Bring your own device – or doom?
Bring your own device is a popular way of getting employees to sync work emails and data on their personal devices.
That said I’d like to present a case against implementing a BYOD policy.
It's not really secure
Proponents of BYOD programs argue that it’s secure because both Apple iOS and Google Android allow IT administrators to set policies on the phone to prevent employees from copying/pasting data and installing non approved applications on the work profile.
Herein lies the problem – the employee is still using their own device and can install applications at will in their personal profile. While both iOS and Android have done a good job of separating personal and work profiles – you still run the risk of a rogue application running in the background that can potentially have access to work profile data.
Many BYOD policies come with a strict remote wipe clause. Basically if the IT admin deems it necessary the device can and will get remotely wiped. Imagine a scenario where this happens “accidentally”. Now you have to explain to your employee why all their pictures of their grandma’s 80th birthday are gone … forever.
Even if it doesn’t happen accidentally. What happens if the device is stolen or lost? How much time do you give the employee to find the device? An hour? Three hours? Do you really want to risk client data or worse yet PHI being exposed to the public?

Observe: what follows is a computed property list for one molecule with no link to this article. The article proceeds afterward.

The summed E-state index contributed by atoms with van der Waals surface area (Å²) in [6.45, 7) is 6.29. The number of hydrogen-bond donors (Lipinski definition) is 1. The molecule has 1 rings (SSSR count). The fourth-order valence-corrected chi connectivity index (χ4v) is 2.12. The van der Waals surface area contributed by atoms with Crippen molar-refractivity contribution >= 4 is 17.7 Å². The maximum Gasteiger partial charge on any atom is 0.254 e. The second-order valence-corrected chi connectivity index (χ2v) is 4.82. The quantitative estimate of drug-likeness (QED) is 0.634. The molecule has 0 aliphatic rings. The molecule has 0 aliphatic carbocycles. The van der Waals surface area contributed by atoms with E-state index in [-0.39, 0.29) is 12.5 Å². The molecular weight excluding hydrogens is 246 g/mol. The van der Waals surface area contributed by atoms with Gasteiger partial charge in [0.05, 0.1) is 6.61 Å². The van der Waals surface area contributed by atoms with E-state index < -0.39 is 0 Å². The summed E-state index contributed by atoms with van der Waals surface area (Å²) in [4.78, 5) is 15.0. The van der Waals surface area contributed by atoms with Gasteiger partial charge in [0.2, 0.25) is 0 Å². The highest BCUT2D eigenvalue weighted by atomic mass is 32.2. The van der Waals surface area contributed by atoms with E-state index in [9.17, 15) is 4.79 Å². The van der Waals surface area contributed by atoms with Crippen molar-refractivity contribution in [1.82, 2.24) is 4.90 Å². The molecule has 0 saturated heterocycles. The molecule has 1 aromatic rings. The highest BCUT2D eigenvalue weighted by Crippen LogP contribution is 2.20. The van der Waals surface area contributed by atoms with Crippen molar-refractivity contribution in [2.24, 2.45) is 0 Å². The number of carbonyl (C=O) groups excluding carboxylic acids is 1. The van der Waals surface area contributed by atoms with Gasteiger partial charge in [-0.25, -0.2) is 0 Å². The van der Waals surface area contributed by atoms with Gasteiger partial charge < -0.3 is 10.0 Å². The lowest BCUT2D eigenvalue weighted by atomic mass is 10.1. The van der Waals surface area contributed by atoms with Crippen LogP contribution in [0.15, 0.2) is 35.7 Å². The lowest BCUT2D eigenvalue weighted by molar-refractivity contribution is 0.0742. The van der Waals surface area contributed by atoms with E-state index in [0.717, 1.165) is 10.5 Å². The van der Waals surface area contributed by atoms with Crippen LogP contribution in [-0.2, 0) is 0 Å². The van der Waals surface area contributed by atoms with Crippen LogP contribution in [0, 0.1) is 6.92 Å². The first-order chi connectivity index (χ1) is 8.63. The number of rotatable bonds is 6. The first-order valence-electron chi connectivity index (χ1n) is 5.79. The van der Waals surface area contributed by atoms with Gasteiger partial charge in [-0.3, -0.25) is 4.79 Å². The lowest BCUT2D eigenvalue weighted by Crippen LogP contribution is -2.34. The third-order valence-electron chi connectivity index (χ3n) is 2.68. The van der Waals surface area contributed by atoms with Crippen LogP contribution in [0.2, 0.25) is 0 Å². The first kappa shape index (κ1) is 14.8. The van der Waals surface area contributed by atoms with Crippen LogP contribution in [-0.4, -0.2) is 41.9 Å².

With a work assigned device – if its reported lost or stolen it can be wiped immediately. No need to worry about Nana’s birthday pictures getting deleted either.
At will termination
Okay so your employees are really good at making sure their BYOD devices aren’t lost or stolen. They’re using good password creation policies and not installing rogue applications that can spy on your data and they’re on a corporate VPN when using public WIFI networks.
What happens when either they quit or you fire them? Some BYOD policies state that upon termination the employee will have their phones wiped. Others assume that post employment, if access to various services like email, shared drives, data collection systems are disabled there’s no way for an employee to access those systems.
Consider this: In order to make apps run faster, many of them employ the use of a cache. A cache is like a virtual area on your device where large amounts of data that doesn’t change often (like data collection for a session that happened 2 weeks ago) can be stored and accessed quickly.
Good mobile apps that deal with PHI completely remove these cache files when data is no longer needed. Unfortunately all of this is highly dependent on the app developer. There’s no guarantee the data is actually removed short of completely wiping the device.
I’ll ask again – do you really want to risk PHI being exposed?
Let’s face it, even though some people claim privacy is completely gone – it’s still kind of a big deal. While some employees may accept the idea of their device being remotely wiped at will – no one is going to be truly comfortable with their personal device being monitored and controlled by their employer 24x7.
Okay so you’re convinced but you still want to provide mobile devices to your employees to use.
- Buy a bunch of Android tablets managed with a strict device policy.
- Sign up for a telcos provided WIFI hotspot.
- Use a secure corporate VPN on the tablet.
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